As you may be guessing by now, I survived this ordeal. (In a testament to the tyranny of the life of a newspaper columnist, the first thing I asked for when I came out of the coma was for someone to call my editor and tell her I’d be filing the next column late.) The cause of the illness turned out to be bacterial rather than viral, an infection caused by a vector-borne disease called murine typhus (you can read more about it here if you want the disgusting details). Other than tinnitus and mild hearing loss, I made a complete recovery, which is pretty miraculous given that my family had been warned at points that I might suffer permanent brain damage if I survived at all. But one of the lingering effects, other than having difficulty hearing people in loud restaurants, is that I’m a lot more afraid of getting sick than I used to be. Specifically, I’m afraid of getting very ill very suddenly.
There is nothing about what happened to me 10 years ago that makes me more vulnerable to Covid-19. In fact, I’ve been so healthy since then that I don’t think I’ve even run a fever since (though you better believe I have a general practice doctor). Still, the threat taps right into my deepest fears. These days, unless my mind is otherwise occupied, I can easily convince myself that the tickle in my throat will soon turn into a dry cough and who knows what calamities will cascade from there. Climbing stairs, I wonder if I’m winded in an expected way or if I have the shortness of breath associated with this new virus. On a logical level, I know this is overkill. But given my experience, the logic is pure. I’ve seen how easy it is for even medical professionals to mistake grave illness for common cold symptoms. I’ve seen how a disease process isn’t just about what happens in the body but about the chain of events that happens in a patient’s life as she grows far sicker than she realizes.
Even a decade later, when I think about my illness, the thing that freaks me out most is how any number of steps taken or not taken could have changed the situation entirely — for better or for worse. What would have happened if I’d gone to a doctor when I began having symptoms rather than consulted with a pharmacist? What if I hadn’t tried to barrel through my illness by proceeding with my travel plans? (I wonder if my husband’s doctor friend, who had no way of knowing at that point how sick I was getting, remained unalarmed in part because I’d elected to make the trip rather than going straight home from New York?) What if, once doctors decided that I really was seriously ill, the nearest ER had been at a small community medical center rather than a world-class hospital? What if, once in the hospital, my husband hadn’t been such a bulldog about making sure I was cared for properly?
The answers are, of course, unknowable, just as is almost everything at this point about the Covid-19 situation. The questions, however, represent micro versions of the mélange of variables that will affect every individual coronavirus case. For all the talk about risk factors like age and “underlying health issues,” for all the emphasis on self-quarantine and social distancing, for all the hope that the key to stemming the crisis lies in the testing facilities that supposedly are about to sprout up in parking lots across America, we haven’t heard much about the role of chance.
I’ve seen how a disease process isn’t just about what happens in the body but about the chain of events that happens in a patient’s life as she grows far sicker than she realizes.
A haunting article in the New York Times on March 13 told the story of two Chinese women, both healthy 29-year-olds working in the medical field, who came down with severe coronavirus. Both had similar symptoms, received similar care in the hospitals they worked in, and had similar levels of family support. Both were near death at different points. One survived and the other didn’t.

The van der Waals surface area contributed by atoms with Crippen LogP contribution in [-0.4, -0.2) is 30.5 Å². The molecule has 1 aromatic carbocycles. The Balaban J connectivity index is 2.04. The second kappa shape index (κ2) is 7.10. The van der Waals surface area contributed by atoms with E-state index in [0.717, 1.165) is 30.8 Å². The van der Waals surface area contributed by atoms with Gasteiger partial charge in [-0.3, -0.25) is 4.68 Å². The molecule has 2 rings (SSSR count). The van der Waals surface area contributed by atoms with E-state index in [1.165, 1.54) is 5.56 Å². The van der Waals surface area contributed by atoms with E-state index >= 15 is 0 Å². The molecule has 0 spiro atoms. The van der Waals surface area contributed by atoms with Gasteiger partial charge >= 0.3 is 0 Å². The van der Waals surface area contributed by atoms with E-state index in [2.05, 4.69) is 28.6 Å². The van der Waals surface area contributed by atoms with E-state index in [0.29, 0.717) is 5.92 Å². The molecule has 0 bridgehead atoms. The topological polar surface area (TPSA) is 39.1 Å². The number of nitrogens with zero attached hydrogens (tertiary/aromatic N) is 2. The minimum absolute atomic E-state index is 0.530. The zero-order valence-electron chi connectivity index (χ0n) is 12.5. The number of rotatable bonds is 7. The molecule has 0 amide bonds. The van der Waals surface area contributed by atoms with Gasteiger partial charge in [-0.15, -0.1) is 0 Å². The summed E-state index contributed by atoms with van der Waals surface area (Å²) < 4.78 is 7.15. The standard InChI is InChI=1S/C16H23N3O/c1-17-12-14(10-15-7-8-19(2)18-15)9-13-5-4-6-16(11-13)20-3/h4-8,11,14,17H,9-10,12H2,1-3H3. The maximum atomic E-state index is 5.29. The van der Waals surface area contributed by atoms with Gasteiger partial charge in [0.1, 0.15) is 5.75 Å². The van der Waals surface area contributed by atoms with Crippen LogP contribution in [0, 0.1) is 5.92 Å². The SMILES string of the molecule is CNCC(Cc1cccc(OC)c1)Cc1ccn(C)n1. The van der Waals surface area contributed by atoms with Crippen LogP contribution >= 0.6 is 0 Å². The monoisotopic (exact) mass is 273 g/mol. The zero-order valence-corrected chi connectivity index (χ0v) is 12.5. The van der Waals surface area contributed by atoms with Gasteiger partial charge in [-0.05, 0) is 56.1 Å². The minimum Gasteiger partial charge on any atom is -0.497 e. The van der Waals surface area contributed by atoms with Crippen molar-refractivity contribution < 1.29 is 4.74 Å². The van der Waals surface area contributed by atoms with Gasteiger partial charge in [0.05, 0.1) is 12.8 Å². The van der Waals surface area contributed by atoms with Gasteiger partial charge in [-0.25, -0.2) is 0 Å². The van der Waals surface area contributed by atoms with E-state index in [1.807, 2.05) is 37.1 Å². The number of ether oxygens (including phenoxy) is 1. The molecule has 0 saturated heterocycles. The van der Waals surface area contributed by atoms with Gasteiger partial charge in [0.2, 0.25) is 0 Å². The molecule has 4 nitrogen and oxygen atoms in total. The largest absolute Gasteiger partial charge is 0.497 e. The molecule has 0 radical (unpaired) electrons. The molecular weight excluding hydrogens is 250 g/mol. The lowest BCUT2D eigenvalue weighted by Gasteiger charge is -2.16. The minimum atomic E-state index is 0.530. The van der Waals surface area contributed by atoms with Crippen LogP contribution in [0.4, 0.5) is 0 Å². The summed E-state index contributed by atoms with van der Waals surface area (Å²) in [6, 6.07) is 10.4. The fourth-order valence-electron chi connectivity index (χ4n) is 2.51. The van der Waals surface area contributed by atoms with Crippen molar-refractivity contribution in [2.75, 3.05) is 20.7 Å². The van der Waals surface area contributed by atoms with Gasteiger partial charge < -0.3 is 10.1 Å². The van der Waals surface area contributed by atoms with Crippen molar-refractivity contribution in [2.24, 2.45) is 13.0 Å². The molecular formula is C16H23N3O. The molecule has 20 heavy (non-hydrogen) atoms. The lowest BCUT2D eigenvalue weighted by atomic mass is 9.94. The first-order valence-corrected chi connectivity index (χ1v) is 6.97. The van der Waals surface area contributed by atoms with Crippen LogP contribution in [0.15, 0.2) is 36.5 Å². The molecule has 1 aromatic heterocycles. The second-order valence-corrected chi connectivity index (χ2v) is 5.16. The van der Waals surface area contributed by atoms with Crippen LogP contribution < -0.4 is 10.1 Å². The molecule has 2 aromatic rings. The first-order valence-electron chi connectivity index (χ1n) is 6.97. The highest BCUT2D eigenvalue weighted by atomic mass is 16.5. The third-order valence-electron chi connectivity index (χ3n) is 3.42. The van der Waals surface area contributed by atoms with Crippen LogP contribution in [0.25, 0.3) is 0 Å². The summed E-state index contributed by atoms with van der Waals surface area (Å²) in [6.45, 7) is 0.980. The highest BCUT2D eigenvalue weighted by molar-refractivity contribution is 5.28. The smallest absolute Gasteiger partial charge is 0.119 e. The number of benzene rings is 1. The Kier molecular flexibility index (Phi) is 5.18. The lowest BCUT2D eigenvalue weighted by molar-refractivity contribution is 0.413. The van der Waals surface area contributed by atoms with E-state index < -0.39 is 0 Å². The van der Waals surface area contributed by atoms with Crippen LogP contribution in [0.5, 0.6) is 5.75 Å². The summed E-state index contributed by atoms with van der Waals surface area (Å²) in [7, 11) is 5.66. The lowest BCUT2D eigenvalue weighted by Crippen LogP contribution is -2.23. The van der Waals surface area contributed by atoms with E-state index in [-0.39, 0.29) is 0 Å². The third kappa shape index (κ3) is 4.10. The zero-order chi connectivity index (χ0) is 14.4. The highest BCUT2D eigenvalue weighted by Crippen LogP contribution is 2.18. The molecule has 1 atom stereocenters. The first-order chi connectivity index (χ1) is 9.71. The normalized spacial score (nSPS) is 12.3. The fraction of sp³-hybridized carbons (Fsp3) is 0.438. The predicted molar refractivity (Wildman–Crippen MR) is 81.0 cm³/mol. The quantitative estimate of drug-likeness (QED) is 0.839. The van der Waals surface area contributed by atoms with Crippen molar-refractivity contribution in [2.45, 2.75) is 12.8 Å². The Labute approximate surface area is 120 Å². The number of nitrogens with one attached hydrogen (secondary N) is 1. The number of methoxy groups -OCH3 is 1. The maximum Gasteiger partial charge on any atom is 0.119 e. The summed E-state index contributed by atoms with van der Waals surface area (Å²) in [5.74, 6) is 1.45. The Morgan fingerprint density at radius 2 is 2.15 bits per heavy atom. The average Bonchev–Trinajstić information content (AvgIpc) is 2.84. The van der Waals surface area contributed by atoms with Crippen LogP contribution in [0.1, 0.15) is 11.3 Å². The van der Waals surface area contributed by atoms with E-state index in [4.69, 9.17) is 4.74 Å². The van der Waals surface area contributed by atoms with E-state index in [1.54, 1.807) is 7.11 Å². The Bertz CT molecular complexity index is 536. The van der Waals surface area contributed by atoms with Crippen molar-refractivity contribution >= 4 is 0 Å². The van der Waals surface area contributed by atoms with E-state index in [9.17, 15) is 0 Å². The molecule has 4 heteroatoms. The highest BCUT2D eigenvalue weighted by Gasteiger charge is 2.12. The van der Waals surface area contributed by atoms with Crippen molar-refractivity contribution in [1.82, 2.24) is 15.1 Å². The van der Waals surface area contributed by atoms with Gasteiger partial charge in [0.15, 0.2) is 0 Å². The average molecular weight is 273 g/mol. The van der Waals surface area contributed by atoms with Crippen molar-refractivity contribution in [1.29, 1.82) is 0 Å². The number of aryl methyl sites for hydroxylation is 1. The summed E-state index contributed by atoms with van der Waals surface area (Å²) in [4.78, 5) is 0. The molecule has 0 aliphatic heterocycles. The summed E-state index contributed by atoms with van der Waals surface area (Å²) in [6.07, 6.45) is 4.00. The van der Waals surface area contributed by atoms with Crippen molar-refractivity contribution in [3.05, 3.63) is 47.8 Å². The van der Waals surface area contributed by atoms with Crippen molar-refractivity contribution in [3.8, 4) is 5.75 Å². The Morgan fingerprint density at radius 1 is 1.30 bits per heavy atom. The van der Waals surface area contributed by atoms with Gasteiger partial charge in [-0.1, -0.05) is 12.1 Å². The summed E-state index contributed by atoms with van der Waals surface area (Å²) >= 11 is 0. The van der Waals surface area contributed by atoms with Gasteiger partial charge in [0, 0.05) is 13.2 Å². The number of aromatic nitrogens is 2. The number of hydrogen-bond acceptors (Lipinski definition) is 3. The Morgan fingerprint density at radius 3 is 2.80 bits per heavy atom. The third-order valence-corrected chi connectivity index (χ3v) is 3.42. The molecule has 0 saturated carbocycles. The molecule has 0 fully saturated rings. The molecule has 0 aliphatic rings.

For all the coronavirus news I’ve consumed by now (too much), this story grabbed me like none other. My heart broke for the woman who died, a doctor whose two-year-old son, we’re told at the end of the article, thinks his mom is still at work at the hospital. But it also reminded me all over again that even though I received excellent care and recovered from my illness, I could just as easily have received excellent care and died. It forced me to reckon with the fact that the whole ordeal was a wild card. And that is almost too scary to face.
We know all about large-scale chaos being wrought by the Covid-19 pandemic — the quarantines, school shutdowns, empty store shelves, the collapse of both day-to-day commerce and the global economy. But it’s easy to overlook the internal chaos this kind of thing can inflict, the paranoia and the self-monitoring — not to mention the self-admonition that can come from thinking you’re overreacting.
I scoff at myself for letting my mind entertain phantom symptoms every time I have a moment to spare. I know it’s more than a little narcissistic for a healthy person to fret constantly about winding up on a ventilator when there are so many elderly, chronically ill, or otherwise immune-compromised people out there with greater reason to worry. But I also know that even if my fears are unlikely to be realized, they’re not baseless. Though people under age 50 rarely die of Covid-19, they can still become critically ill with the pneumonia it causes. There are undoubtedly people lying in hospital beds right now who, up until a few days ago, had gone through life assuming they were invulnerable to something like this — maybe even invulnerable to just about everything. I suspect that in the coming weeks and months we’re going to be hearing more stories about people like them and the two young women in China. They’ll be taking place at medical units both far away from us and down the street. And even though no two stories will be alike, each will have only two possible endings.